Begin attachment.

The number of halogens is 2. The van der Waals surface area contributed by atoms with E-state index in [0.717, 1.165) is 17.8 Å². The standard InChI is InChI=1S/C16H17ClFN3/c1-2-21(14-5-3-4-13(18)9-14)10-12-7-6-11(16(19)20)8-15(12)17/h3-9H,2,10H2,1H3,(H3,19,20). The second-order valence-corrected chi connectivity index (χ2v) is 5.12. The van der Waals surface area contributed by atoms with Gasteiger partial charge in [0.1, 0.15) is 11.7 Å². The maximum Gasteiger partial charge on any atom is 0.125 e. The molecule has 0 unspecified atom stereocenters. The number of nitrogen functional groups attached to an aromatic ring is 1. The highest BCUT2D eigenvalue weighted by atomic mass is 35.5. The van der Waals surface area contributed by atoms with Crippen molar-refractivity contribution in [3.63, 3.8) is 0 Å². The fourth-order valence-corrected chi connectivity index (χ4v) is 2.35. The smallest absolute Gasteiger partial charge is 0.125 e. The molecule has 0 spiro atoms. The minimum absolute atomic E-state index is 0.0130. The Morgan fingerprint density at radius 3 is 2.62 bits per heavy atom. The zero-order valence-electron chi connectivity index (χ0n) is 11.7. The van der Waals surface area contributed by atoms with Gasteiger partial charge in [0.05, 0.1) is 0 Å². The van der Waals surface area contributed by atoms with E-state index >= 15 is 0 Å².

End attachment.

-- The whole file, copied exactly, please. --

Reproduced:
The number of halogens is 2. The van der Waals surface area contributed by atoms with E-state index in [0.717, 1.165) is 17.8 Å². The standard InChI is InChI=1S/C16H17ClFN3/c1-2-21(14-5-3-4-13(18)9-14)10-12-7-6-11(16(19)20)8-15(12)17/h3-9H,2,10H2,1H3,(H3,19,20). The second-order valence-corrected chi connectivity index (χ2v) is 5.12. The van der Waals surface area contributed by atoms with Gasteiger partial charge in [0.1, 0.15) is 11.7 Å². The maximum Gasteiger partial charge on any atom is 0.125 e. The molecule has 0 unspecified atom stereocenters. The number of nitrogen functional groups attached to an aromatic ring is 1. The highest BCUT2D eigenvalue weighted by atomic mass is 35.5. The van der Waals surface area contributed by atoms with Crippen molar-refractivity contribution in [3.63, 3.8) is 0 Å². The fourth-order valence-corrected chi connectivity index (χ4v) is 2.35. The smallest absolute Gasteiger partial charge is 0.125 e. The molecule has 0 spiro atoms. The minimum absolute atomic E-state index is 0.0130. The Morgan fingerprint density at radius 3 is 2.62 bits per heavy atom. The zero-order valence-electron chi connectivity index (χ0n) is 11.7. The van der Waals surface area contributed by atoms with Gasteiger partial charge in [0.05, 0.1) is 0 Å². The van der Waals surface area contributed by atoms with E-state index >= 15 is 0 Å².